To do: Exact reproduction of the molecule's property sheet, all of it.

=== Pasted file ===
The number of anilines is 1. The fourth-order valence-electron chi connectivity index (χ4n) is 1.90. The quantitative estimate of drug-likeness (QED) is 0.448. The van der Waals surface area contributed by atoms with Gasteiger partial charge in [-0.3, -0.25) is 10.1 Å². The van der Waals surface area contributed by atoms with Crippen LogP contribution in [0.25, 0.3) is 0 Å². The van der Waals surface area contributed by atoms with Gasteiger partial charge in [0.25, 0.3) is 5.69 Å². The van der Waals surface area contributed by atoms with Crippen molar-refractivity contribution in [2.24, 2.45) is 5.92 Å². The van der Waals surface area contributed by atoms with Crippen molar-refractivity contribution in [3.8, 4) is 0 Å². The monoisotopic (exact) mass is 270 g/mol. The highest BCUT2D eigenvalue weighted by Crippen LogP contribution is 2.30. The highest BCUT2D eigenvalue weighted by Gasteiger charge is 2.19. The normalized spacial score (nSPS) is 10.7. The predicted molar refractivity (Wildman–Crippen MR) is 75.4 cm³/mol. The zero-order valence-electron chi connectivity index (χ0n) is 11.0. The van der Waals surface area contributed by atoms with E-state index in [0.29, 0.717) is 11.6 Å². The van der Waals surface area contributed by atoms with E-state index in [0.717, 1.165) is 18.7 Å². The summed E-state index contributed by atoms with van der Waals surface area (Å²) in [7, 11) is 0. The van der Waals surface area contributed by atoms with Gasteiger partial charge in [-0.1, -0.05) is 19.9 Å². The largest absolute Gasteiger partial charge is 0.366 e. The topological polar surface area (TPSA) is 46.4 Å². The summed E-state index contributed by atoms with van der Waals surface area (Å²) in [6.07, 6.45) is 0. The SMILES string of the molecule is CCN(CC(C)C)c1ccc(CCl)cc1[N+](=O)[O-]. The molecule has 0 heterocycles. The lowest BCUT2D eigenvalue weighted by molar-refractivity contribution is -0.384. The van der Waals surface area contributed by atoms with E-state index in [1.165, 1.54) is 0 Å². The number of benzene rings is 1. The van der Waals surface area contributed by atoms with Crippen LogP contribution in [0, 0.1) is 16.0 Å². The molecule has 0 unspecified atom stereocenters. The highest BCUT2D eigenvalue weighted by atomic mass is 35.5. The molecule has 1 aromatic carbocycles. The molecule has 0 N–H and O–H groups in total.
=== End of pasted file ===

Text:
The number of anilines is 1. The fourth-order valence-electron chi connectivity index (χ4n) is 1.90. The quantitative estimate of drug-likeness (QED) is 0.448. The van der Waals surface area contributed by atoms with Gasteiger partial charge in [-0.3, -0.25) is 10.1 Å². The van der Waals surface area contributed by atoms with Crippen LogP contribution in [0.25, 0.3) is 0 Å². The van der Waals surface area contributed by atoms with Gasteiger partial charge in [0.25, 0.3) is 5.69 Å². The van der Waals surface area contributed by atoms with Crippen molar-refractivity contribution in [2.24, 2.45) is 5.92 Å². The van der Waals surface area contributed by atoms with Crippen molar-refractivity contribution in [3.8, 4) is 0 Å². The monoisotopic (exact) mass is 270 g/mol. The highest BCUT2D eigenvalue weighted by Crippen LogP contribution is 2.30. The highest BCUT2D eigenvalue weighted by Gasteiger charge is 2.19. The normalized spacial score (nSPS) is 10.7. The predicted molar refractivity (Wildman–Crippen MR) is 75.4 cm³/mol. The zero-order valence-electron chi connectivity index (χ0n) is 11.0. The van der Waals surface area contributed by atoms with E-state index in [0.29, 0.717) is 11.6 Å². The van der Waals surface area contributed by atoms with E-state index in [0.717, 1.165) is 18.7 Å². The summed E-state index contributed by atoms with van der Waals surface area (Å²) in [7, 11) is 0. The van der Waals surface area contributed by atoms with Gasteiger partial charge in [-0.1, -0.05) is 19.9 Å². The largest absolute Gasteiger partial charge is 0.366 e. The topological polar surface area (TPSA) is 46.4 Å². The summed E-state index contributed by atoms with van der Waals surface area (Å²) in [6.07, 6.45) is 0. The SMILES string of the molecule is CCN(CC(C)C)c1ccc(CCl)cc1[N+](=O)[O-]. The molecule has 0 heterocycles. The lowest BCUT2D eigenvalue weighted by molar-refractivity contribution is -0.384. The van der Waals surface area contributed by atoms with E-state index in [1.165, 1.54) is 0 Å². The number of benzene rings is 1. The van der Waals surface area contributed by atoms with Crippen LogP contribution in [0, 0.1) is 16.0 Å². The molecule has 0 unspecified atom stereocenters. The highest BCUT2D eigenvalue weighted by atomic mass is 35.5. The molecule has 1 aromatic carbocycles. The molecule has 0 N–H and O–H groups in total.